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Multidisciplinary, biopsychosocial factors contributing to return to running and running related stress urinary incontinence in postpartum women
  1. Isabel S Moore1,
  2. Megan L James1,
  3. Emma Brockwell2,3,
  4. Joanna Perkins4,
  5. Alex L Jones5,
  6. Gráinne M Donnelly3,6,7
  1. 1Cardiff School of Sport and Health Sciences, Cardiff Metropolitan University, Cardiff, UK
  2. 2Private practice, Oxted, UK
  3. 3Perinatal Physical Activity Research Group, Canterbury Christchurch University, Canterbury, UK
  4. 4Private practice, Mumma Physio, Cardiff, UK
  5. 5Department of Psychology, Swansea University, Swansea, UK
  6. 6Private practice, ABSOLUTE.PHYSIO, Maguiresbridge, UK
  7. 7University of Ulster, Coleraine, Londonderry, UK
  1. Correspondence to Dr Isabel S Moore, Cardiff School of Sport and Health Sciences, Cardiff Metropolitan University, Cardiff CF5 2YB, UK; imoore{at}cardiffmet.ac.uk

Abstract

Objectives To examine contributory factors behind postpartum return-to-running and return to pre-pregnancy running level, in addition to risk factors for postpartum running-related stress urinary incontinence (SUI).

Methods 881 postpartum women completed an online questionnaire. Clinically and empirically derived questions were created relating to running experiences and multidisciplinary, biopsychosocial contributory factors. Logistic regression was used to determine predictors for return-to-running, returning to pre-pregnancy level of running and running-related SUI.

Results Median time to first postpartum run was 12 weeks. Running during pregnancy (OR: 2.81 (1.90 to 4.15)), a high weekly running volume (OR: 1.79 (1.22 to 2.63)), lower fear of movement (OR: 0.53 (0.43 to 0.64)) and not suffering vaginal heaviness (OR: 0.52 (0.35–0.76)) increased the odds of return-to-running. Factors that increased the odds of returning to pre-pregnancy running level were a low weekly running volume (OR: 0.38 (0.26 to 0.56)), having more than one child (OR: 2.09 (1.43 to 3.05)), lower fear of movement (OR: 0.78 (0.65 to 0.94)), being younger (OR: 0.79 (0.65 to 0.96)) and shorter time to running after childbirth (OR: 0.74 (0.60 to 0.90)). Risk factors for running-related SUI were having returned to running (OR: 2.70 (1.51 to 4.76)) and suffering running-related SUI pre-pregnancy (OR: 4.01 (2.05 to 7.82)) and during pregnancy (OR: 4.49 (2.86 to 7.06)); having a caesarean delivery decreased the odds (OR: 0.39 (0.23 to 0.65)).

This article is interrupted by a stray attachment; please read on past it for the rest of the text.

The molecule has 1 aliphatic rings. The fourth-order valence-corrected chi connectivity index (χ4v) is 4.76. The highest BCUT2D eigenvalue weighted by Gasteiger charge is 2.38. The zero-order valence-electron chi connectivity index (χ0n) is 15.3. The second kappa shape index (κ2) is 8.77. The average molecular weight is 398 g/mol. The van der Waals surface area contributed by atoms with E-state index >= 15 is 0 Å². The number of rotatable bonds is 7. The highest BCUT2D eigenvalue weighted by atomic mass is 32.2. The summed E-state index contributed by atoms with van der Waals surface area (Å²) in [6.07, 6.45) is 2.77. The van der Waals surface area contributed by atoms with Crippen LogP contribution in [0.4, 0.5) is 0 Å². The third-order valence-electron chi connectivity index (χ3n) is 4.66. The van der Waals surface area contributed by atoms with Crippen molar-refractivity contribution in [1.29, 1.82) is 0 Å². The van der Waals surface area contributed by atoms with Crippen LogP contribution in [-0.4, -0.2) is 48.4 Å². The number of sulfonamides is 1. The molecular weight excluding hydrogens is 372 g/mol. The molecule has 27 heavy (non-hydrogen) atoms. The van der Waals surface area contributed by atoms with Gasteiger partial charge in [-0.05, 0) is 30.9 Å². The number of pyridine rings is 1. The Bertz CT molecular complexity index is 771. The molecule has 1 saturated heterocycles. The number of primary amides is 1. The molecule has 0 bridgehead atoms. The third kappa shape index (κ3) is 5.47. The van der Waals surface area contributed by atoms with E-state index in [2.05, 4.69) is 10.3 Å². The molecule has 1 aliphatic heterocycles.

Conclusion Running during pregnancy may assist women safely return-to-running postpartum. Fear of movement, the sensation of vaginal heaviness and running-related SUI before or during pregnancy should be addressed early by healthcare providers.

  • female
  • pregnancy
  • risk factor
  • urinary Incontinence
  • stress
  • running

Data availability statement

Data are available upon reasonable request. Deidentified participant data coded for analysis are available from the author ISM (imoore@cardiffmet.ac.uk). Data are available for further analysis based on the agreement of all coauthors.

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Data availability statement

Data are available upon reasonable request. Deidentified participant data coded for analysis are available from the author ISM (imoore@cardiffmet.ac.uk). Data are available for further analysis based on the agreement of all coauthors.

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Footnotes

  • Twitter @IzzyMoorePhD, @meganljames16, @emma_physiomum, @mummaphysio, @alexjonesPhD, @ABSPhysio

  • Correction notice This article has been corrected since it published Online First. The author affiliations have been corrected.

  • Contributors ISM, EB and GMD conceived the study idea. ISM, MLJ, EB, JP and GMD designed the study. ISM, MLJ, EB, JP and GMD disseminated the survey. ISM, MLJ and ALJ analysed and interpreted the data. ISM, MLJ and GMD prepared the first draft of the manuscript. ISM, MLJ, EB, JP, ALJ and GMD all made substantial contributions to the revision of the manuscript prior to submission.

  • Funding The authors have not declared a specific grant for this research from any funding agency in the public, commercial or not-for-profit sectors.

  • Competing interests ISM is an Associate Editor for the British Journal of Sports Medicine.

  • Provenance and peer review Not commissioned; externally peer reviewed.

  • Supplemental material This content has been supplied by the author(s). It has not been vetted by BMJ Publishing Group Limited (BMJ) and may not have been peer-reviewed. Any opinions or recommendations discussed are solely those of the author(s) and are not endorsed by BMJ. BMJ disclaims all liability and responsibility arising from any reliance placed on the content. Where the content includes any translated material, BMJ does not warrant the accuracy and reliability of the translations (including but not limited to local regulations, clinical guidelines, terminology, drug names and drug dosages), and is not responsible for any error and/or omissions arising from translation and adaptation or otherwise.

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